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Cavs news: Isaiah Thomas speaks out on Celtics’ fans support after he lost his sister

Isaiah Thomas

Isaiah Thomas faced one of the toughest times of his NBA career last season, when he was informed of the death of his sister Chyna in a one-person car accident in his native Washington.

The call came barely 24 hours prior to the start of his first-round postseason game against the Chicago Bulls, feeling numb to basketball due to the tragedy that had just taken place in his family.

The 5-foot-9 star point guard took on the court only a day after receiving the news, totaling 33 points, six rebounds, and six assists in a four-point loss to start the series.

“…The original reason I was going to play, was actually a little different from the reason I ended up playing,” Thomas wrote on The Players’ Tribune. “At first I thought I was going to play because, honestly, that’s just my mindset, when it comes to basketball. With basketball, I guess it’s just always been, like — no matter what I’d be going through in life … I’ve always known I can go to a basketball court. All I have to do is find one, and I’ll know I’m going to be fine for however long I’m on that court. Because that’s what basketball has always been for me, through my life’s ups and downs. It shields me from everything that I’m going through in life.”

Thomas would endure another loss before winning four straight games to knock out the Bulls out of playoff contention and move onto the next round, but one thing that could never be erased was the support from the home crowd to start Game 1.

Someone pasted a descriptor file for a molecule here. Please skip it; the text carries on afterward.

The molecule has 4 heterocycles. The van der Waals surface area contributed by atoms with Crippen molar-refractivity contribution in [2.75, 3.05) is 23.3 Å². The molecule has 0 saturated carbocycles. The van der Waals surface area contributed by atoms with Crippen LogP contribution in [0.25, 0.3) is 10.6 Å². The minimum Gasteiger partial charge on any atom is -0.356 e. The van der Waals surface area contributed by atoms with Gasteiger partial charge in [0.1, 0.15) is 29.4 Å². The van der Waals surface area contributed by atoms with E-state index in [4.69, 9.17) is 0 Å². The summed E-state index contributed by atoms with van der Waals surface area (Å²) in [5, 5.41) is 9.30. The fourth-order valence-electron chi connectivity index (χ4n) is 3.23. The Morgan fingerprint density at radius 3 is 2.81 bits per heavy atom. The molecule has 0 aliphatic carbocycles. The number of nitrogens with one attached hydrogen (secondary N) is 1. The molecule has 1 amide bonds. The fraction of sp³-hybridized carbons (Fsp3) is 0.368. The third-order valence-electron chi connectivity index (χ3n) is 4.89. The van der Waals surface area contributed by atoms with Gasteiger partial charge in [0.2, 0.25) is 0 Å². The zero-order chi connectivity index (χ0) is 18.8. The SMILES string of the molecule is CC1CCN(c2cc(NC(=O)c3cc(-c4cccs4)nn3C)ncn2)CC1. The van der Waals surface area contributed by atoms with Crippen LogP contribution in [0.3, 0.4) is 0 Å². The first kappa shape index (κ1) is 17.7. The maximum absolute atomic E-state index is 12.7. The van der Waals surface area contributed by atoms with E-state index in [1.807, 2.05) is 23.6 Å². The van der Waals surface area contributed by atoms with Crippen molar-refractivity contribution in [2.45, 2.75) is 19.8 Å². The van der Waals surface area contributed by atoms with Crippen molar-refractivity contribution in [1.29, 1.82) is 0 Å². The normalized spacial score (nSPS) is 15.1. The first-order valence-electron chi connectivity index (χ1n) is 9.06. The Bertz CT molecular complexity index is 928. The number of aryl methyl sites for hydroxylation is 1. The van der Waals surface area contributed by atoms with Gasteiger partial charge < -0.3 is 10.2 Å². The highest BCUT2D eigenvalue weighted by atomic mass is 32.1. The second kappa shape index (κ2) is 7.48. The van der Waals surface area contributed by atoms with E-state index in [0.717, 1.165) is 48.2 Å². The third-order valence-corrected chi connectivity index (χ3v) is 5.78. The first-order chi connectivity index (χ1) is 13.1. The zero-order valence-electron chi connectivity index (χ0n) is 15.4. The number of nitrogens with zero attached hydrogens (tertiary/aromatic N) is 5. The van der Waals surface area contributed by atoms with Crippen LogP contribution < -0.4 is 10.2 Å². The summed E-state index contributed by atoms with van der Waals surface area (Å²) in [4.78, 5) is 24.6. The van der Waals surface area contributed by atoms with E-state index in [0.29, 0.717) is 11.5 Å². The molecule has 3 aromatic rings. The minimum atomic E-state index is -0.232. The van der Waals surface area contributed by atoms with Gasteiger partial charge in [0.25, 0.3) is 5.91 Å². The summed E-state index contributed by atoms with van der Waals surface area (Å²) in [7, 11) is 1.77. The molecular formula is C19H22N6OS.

“And when I arrived at the arena that night, after Chyna had passed — I was thinking, O.K., I just need that to happen,” wrote Thomas. “I need this court to be my shield tonight, I need this court to help me forget. But when I got out there? Man, it’s one of those things … I can’t even describe it. The applause that I got, I can still hear it.”

“People had these signs they made, and I can still see them: THIS IS FOR CHYNA. WE <3 ISAIAH. That sort of thing. Then they did a moment of silence, the whole arena, in Chyna’s honor. And it was like… man. I just realized, in that moment, that I didn’t need the court to shield me. I didn’t need to block it all out, and pretend I wasn’t grieving. I didn’t have to be alone in this. The whole arena was right there with me. Honestly, it felt like the whole city of Boston was with me.”

Thomas said his goodbye to the city of Boston with this self-written piece, and now embarks into another adventure with the Cleveland Cavaliers, a task that will shape the next step of his NBA career after his recovery from a hip injury.

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